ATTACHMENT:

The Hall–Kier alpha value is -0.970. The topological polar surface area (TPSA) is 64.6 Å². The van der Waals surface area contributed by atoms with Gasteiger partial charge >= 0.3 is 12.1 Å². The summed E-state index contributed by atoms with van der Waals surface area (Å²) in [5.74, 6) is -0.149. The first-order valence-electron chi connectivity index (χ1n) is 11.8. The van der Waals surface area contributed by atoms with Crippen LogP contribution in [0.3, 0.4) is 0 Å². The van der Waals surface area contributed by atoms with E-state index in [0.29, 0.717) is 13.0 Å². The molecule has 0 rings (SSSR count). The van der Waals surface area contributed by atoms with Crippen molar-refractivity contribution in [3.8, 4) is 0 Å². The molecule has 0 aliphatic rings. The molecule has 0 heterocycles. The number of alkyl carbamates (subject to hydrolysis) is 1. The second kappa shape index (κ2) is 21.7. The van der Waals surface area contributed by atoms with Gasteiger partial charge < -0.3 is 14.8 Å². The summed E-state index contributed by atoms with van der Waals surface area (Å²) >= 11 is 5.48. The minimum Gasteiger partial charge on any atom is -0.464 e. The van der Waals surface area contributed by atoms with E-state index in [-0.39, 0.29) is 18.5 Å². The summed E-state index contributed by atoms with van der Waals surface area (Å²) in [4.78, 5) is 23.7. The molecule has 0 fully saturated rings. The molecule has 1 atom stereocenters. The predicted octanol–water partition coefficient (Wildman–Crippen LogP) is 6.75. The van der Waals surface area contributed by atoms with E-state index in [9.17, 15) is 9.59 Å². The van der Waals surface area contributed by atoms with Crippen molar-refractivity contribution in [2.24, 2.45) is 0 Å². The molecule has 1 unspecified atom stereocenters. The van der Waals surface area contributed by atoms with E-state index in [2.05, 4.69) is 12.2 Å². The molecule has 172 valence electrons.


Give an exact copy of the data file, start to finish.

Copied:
The Hall–Kier alpha value is -0.970. The topological polar surface area (TPSA) is 64.6 Å². The van der Waals surface area contributed by atoms with Gasteiger partial charge >= 0.3 is 12.1 Å². The summed E-state index contributed by atoms with van der Waals surface area (Å²) in [5.74, 6) is -0.149. The first-order valence-electron chi connectivity index (χ1n) is 11.8. The van der Waals surface area contributed by atoms with Crippen LogP contribution in [0.3, 0.4) is 0 Å². The van der Waals surface area contributed by atoms with E-state index in [0.29, 0.717) is 13.0 Å². The molecule has 0 rings (SSSR count). The van der Waals surface area contributed by atoms with Crippen molar-refractivity contribution in [3.8, 4) is 0 Å². The molecule has 0 aliphatic rings. The molecule has 0 heterocycles. The number of alkyl carbamates (subject to hydrolysis) is 1. The second kappa shape index (κ2) is 21.7. The van der Waals surface area contributed by atoms with Gasteiger partial charge < -0.3 is 14.8 Å². The summed E-state index contributed by atoms with van der Waals surface area (Å²) >= 11 is 5.48. The minimum Gasteiger partial charge on any atom is -0.464 e. The van der Waals surface area contributed by atoms with E-state index in [-0.39, 0.29) is 18.5 Å². The summed E-state index contributed by atoms with van der Waals surface area (Å²) in [4.78, 5) is 23.7. The molecule has 0 fully saturated rings. The molecule has 1 atom stereocenters. The predicted octanol–water partition coefficient (Wildman–Crippen LogP) is 6.75. The van der Waals surface area contributed by atoms with E-state index in [9.17, 15) is 9.59 Å². The van der Waals surface area contributed by atoms with Crippen molar-refractivity contribution in [2.24, 2.45) is 0 Å². The molecule has 1 unspecified atom stereocenters. The van der Waals surface area contributed by atoms with E-state index in [2.05, 4.69) is 12.2 Å². The molecule has 172 valence electrons.